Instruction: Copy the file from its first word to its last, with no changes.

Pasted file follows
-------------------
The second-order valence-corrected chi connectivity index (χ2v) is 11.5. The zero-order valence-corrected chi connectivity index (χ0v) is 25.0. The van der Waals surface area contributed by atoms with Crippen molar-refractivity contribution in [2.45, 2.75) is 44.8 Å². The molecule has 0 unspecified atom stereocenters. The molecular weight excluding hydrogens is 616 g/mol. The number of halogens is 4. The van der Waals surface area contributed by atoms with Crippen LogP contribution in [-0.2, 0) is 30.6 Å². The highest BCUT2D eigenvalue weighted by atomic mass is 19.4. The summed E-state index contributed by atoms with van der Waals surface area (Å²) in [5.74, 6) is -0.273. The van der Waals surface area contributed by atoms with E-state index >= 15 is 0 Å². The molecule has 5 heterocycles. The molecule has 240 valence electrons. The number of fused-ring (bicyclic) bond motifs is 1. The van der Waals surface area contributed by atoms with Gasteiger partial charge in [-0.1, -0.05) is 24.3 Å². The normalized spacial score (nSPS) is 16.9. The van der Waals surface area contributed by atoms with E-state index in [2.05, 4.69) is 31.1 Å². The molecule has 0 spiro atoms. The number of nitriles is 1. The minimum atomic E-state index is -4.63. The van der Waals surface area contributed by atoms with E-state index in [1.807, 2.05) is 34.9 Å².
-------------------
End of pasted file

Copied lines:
The second-order valence-corrected chi connectivity index (χ2v) is 11.5. The zero-order valence-corrected chi connectivity index (χ0v) is 25.0. The van der Waals surface area contributed by atoms with Crippen molar-refractivity contribution in [2.45, 2.75) is 44.8 Å². The molecule has 0 unspecified atom stereocenters. The molecular weight excluding hydrogens is 616 g/mol. The number of halogens is 4. The van der Waals surface area contributed by atoms with Crippen LogP contribution in [-0.2, 0) is 30.6 Å². The highest BCUT2D eigenvalue weighted by atomic mass is 19.4. The summed E-state index contributed by atoms with van der Waals surface area (Å²) in [5.74, 6) is -0.273. The van der Waals surface area contributed by atoms with E-state index >= 15 is 0 Å². The molecule has 5 heterocycles. The molecule has 240 valence electrons. The number of fused-ring (bicyclic) bond motifs is 1. The van der Waals surface area contributed by atoms with Gasteiger partial charge in [-0.1, -0.05) is 24.3 Å². The normalized spacial score (nSPS) is 16.9. The van der Waals surface area contributed by atoms with E-state index in [2.05, 4.69) is 31.1 Å². The molecule has 0 spiro atoms. The number of nitriles is 1. The minimum atomic E-state index is -4.63. The van der Waals surface area contributed by atoms with E-state index in [1.807, 2.05) is 34.9 Å².